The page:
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Dec 5, 2012 9:54PM



Dec 5, 2012 11:23PM
I think I've heard every excuse known to man on why the economy hasn't picked up during the Obama administration, now of course, it's hurricane Sandy's fault.  When will people realize..... 

The problem with ideologues on both sides of the issue is that neither understands the one basic overriding rule of a lasting economy. The rule is this: Human nature means it is impossible for either pure capitalism or socialism to have a long term thriving economy.  Only a hybrid of both works and this is because for capitalism to work you have to have a middle class and for socialism you must have those who drive the economy.

The history channel series on the Men Who Made America Great lays it out without actually mentioning it. The great drivers of this countries early infrastructure such as Vanderbilt and Rockefeller and Carnegie and Morgan all made a lot of money for themselves but they left the rest of the population in poverty. It wasn't till the government instituted antitrust laws that people like Ford and the unions were able to create the middle class.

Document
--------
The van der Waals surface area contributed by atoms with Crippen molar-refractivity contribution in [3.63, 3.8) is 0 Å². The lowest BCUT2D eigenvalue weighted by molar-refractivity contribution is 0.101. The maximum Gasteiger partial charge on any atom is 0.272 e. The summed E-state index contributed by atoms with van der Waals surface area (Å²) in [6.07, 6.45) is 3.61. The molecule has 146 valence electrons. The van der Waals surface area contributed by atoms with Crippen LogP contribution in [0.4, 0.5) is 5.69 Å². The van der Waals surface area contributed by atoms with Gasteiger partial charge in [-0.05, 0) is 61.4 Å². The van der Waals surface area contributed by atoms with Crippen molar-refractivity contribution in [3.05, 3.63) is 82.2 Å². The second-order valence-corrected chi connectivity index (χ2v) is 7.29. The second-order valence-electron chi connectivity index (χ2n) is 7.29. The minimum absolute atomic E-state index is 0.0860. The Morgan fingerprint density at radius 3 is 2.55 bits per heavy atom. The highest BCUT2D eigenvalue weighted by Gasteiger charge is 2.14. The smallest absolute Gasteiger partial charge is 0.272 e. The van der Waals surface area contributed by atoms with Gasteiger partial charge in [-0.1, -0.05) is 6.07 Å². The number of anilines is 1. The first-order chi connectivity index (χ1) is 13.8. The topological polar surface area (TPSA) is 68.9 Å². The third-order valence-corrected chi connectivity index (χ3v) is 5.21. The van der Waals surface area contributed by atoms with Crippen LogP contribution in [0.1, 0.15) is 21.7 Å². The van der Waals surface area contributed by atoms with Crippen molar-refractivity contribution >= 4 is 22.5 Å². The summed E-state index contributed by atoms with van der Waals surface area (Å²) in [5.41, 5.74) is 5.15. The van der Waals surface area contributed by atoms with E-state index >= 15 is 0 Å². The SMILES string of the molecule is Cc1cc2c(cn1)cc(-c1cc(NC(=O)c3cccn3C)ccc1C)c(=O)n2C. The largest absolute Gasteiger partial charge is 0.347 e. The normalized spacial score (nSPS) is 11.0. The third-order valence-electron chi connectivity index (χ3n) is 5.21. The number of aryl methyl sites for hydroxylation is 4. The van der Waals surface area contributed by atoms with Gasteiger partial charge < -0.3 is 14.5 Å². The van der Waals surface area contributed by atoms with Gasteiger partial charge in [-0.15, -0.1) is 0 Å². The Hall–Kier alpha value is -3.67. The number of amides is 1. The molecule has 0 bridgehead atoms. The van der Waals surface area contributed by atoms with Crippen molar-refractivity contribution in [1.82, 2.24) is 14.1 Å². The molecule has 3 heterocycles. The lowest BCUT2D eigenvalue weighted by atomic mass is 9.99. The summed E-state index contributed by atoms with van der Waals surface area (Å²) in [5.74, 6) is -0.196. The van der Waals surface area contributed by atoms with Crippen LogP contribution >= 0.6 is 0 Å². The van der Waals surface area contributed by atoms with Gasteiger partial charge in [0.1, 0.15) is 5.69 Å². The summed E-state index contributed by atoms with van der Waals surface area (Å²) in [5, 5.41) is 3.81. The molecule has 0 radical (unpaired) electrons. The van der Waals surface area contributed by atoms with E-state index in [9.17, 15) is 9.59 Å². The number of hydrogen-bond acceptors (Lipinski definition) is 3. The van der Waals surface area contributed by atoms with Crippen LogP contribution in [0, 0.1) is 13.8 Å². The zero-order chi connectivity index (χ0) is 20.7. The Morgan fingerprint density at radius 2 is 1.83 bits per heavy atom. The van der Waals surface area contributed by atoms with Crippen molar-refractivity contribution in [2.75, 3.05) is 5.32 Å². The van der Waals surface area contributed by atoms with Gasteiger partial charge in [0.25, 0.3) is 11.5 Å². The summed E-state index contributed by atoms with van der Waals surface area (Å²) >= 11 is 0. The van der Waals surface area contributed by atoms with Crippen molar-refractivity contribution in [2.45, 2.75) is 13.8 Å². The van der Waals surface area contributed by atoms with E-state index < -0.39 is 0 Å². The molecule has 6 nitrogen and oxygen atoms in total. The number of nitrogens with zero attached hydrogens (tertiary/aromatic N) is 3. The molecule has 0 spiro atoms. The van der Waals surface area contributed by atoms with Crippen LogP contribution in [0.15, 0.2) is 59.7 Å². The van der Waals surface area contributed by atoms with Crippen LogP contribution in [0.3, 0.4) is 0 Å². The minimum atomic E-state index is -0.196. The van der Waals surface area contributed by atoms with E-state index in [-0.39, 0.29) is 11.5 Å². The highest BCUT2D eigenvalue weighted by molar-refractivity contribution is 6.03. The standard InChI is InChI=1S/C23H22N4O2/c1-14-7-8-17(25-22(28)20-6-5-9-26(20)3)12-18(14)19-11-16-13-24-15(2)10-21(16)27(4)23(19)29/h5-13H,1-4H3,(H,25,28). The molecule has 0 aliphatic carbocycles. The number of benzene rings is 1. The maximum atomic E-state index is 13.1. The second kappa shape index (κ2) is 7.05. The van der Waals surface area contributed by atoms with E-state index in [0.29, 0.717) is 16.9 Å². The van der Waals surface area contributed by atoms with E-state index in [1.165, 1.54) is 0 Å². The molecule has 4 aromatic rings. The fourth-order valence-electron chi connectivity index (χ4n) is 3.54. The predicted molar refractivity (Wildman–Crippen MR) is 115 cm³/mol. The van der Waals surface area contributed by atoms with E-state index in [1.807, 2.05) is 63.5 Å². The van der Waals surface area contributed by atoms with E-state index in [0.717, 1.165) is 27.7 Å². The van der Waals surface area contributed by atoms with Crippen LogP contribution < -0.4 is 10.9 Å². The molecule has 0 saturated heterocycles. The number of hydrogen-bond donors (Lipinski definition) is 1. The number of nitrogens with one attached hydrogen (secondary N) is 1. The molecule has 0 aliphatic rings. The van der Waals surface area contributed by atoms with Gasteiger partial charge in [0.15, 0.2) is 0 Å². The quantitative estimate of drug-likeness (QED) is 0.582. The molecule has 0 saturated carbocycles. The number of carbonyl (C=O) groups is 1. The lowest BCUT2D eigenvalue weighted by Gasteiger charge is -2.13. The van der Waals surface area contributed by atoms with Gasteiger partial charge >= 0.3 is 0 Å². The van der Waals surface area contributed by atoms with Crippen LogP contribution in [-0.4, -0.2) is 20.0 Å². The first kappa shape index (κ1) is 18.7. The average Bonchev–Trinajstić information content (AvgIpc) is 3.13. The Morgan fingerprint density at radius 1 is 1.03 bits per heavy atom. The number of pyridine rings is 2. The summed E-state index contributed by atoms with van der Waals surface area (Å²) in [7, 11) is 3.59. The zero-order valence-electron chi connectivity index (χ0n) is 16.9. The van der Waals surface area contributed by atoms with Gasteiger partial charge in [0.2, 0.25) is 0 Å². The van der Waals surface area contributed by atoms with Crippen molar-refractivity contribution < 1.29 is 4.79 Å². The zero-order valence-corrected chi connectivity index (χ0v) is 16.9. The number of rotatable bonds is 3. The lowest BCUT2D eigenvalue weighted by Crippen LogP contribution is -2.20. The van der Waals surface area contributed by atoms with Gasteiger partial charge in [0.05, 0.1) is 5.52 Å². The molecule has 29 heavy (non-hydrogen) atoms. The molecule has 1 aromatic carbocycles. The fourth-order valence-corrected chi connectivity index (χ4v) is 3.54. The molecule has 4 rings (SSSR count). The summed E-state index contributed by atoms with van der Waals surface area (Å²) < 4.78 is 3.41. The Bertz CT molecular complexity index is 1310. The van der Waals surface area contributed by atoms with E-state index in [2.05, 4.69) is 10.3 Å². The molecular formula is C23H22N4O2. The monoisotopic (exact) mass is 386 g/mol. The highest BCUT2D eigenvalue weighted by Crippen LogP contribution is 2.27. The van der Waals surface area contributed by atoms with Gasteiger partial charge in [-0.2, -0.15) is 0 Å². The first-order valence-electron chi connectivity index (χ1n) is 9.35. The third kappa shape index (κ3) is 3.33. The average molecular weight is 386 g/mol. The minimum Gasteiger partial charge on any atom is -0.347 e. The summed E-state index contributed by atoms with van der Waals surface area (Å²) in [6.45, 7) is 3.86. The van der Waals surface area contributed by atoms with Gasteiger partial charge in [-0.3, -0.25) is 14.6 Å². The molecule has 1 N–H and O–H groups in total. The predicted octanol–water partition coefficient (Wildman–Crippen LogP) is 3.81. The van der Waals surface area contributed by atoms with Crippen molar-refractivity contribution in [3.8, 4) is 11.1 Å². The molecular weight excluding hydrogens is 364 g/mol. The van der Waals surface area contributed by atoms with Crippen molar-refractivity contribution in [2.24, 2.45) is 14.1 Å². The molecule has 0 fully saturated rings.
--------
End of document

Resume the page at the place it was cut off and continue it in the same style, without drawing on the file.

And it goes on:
We can let neither ideology take control of our country. I urge all those who are so strident in their support for one ideology or the other to study history a little more closely than the quick once over they got in high school. History and people are a great deal more complex than you learned in school and the relationship between the two is very complex.

Dec 6, 2012 3:26PM

After Katrina...Did a number on the Gulf Area...The price of OSB.(wood particle and plywood)..


Jumped 30% and then almost doubled over 1500 miles away, from the destruction.

Dec 6, 2012 3:19PM

Barry...Sandy aftermath, actually effected about 1/3 of this Nation...And a large segment of the population...

Even affecting prices of materials probably for over half of the Country.

Dec 5, 2012 5:23PM
Believe it or not, a GOOD CEO can make a BIG difference in the bottom line of a company, and earn the company far more than $125K/mo for a company this size.  It is the Board of Directors job to write a contract that only pays the big bucks to the CEO when big gains are met.  Obviously did not happen in this case.  The problem is that, once again believe it or not, it is not easy to run a company, and harder yet to turn around a dying company, so therefore in order to attract an experienced CEO with a track record of turning companies around, big money sometimes needs to be promised regardless of performance.  I don't agree, but it happens.    Your favorite quarterback should not earn $20mil/year, but a good quarterback is hard to find, does make a difference, and is usually needed to win games.  
Dec 5, 2012 6:42PM

Sandy is just one region of the country.The sale of Mercedes is thru the roof.They can`t make

them fast enough.The NY media likes to concentrate on the northeast.Most of the

economy is doing fine.The Dow is over 13,000 and there`s been 33 straight months of

job growth.Don`t believe the mostly right wing media.